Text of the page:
Sunday, July 21st, 2019

Eight States That Should Legalize Marijuana Next Year

Published on November 23, 2015 by   ·   No Comments

2016 election marijuana

(via chsarrow.com)

Phillip Smith

Beginning in 2012, four states and the District of Columbia have voted to legalize marijuana. By this time next year, that number could well double, and then some. National polls now consistently show majorities in favor legalization, with a recent Gallup poll having 58% support—tied for the highest level in the poll’s history.

That doesn’t mean legalization is inevitable in any given state, as the case of Ohio earlier this month demonstrated. There, an initiative led by non-movement investors who sought monopolistic control of commercial pot cultivation got trounced despite spending millions of dollars.

But the Ohio result was probably a fluke, a convergence of a number of factors, including tone-deaf initiative organizers, a flawed initiative, a widely criticized mascot, and the fact that it was an off-off-year election with low voter turnout. There is no reason to believe that legalization initiatives likely next year in other states will be defeated just because the Ohio effort went down in flames.

At this point, it looks like there are six states likely to legalize weed through the initiative process next year, with those efforts at varying stages, and a couple more that could do it through the legislative process.

Here they are:

INITIATIVE STATES

ALREADY ON THE BALLOT

Nevada. The legalization initiative from the Marijuana Policy Project-backed Campaign to Regulate Marijuana Like Alcohol qualified for the ballot last December. That means that by the time Election Day 2016 arrives, organizers will have had nearly two years to make their case to voters. Under state law, the legislature could have acted on the petitions and legalized weed, but it declined to do so, so now it goes direct to the voters. There are no recent state polls on legalization, but it had 54% support in 2013, and there is no reason to think it has declined since then.

PETITION DRIVES WELL ADVANCED

Arizona. The Marijuana Policy Project-backed Campaign to Legalize Marijuana Like Alcohol in Arizona announced last week that it had already collected 100,000 signatures for its legalization initiative. It needs to collect 150,000 valid signatures by next July to qualify for the ballot, appears well on the way to doing so, and says it is aiming for 230,000 raw signatures to have a healthy cushion. A June poll had support at 53%.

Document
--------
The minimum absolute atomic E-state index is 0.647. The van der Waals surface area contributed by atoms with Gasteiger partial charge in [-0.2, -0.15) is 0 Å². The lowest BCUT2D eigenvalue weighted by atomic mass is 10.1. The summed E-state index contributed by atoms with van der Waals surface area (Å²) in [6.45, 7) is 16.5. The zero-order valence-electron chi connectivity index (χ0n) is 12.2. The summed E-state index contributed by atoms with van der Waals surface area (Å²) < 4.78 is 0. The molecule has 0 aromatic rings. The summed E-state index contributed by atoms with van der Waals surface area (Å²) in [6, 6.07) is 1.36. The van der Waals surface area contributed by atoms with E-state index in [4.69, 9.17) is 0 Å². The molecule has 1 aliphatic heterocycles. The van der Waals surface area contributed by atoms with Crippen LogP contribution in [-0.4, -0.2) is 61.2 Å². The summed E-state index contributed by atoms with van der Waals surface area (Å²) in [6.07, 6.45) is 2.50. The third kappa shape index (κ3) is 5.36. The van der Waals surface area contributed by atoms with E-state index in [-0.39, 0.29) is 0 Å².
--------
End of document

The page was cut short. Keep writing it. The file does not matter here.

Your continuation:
Maine. Once there were two competing initiative campaigns in the state, but now there is only one. The Marijuana Policy Project-backed Campaign to Regulate Marijuana Like Alcohol has quit signature gathering for its legalization initiative and joined forces withLegalize Maine in support of its slightly looser legalization initiative. Both campaigns had gathered about 40,000 raw signatures each before coalescing. The Legalize Maine campaign will need 61,000 valid voter signatures to qualify, and it has until February 1 to get them.  That seems eminently doable, and if it makes the ballot, it should win: A poll in April had support for legalization at a whopping 65%.

Massachusetts. Unlike Maine, the Marijuana Policy Project has so far been unable to form a united front with local activists, so there are two ongoing legalization campaigns. The MPP-backed Campaign to Regulate Marijuana Like Alcohol and its legalization initiativeis vying with the homegrown Bay State Repeal and its legalization initiative. As in Maine, the local initiative is slightly looser. Earlier this month, the Campaign said it has already collected 100,000 signatures. It only needs 64,750 valid signatures to qualify, so it already has a nice cushion and the rest of this month to gather more. It’s not known how advanced the Bay State Repeal signature drive is, but it already looks like at least one legalization initiative will be on the ballot next year. Under state law, if an initiative has enough signatures, the legislature can then move to enact it. If the legislature doesn’t act, the campaign must then gather an additional 10,800 signatures to put it before the voters. One recent poll had support for legalization at only 41%, but it had a small sample size and large margin of error. Polls from 2014 had legalization winning by anywhere from six to 13 points, and the voters previously supported medical marijuana and decriminalization initiatives with a 63% vote.

Read More HERE

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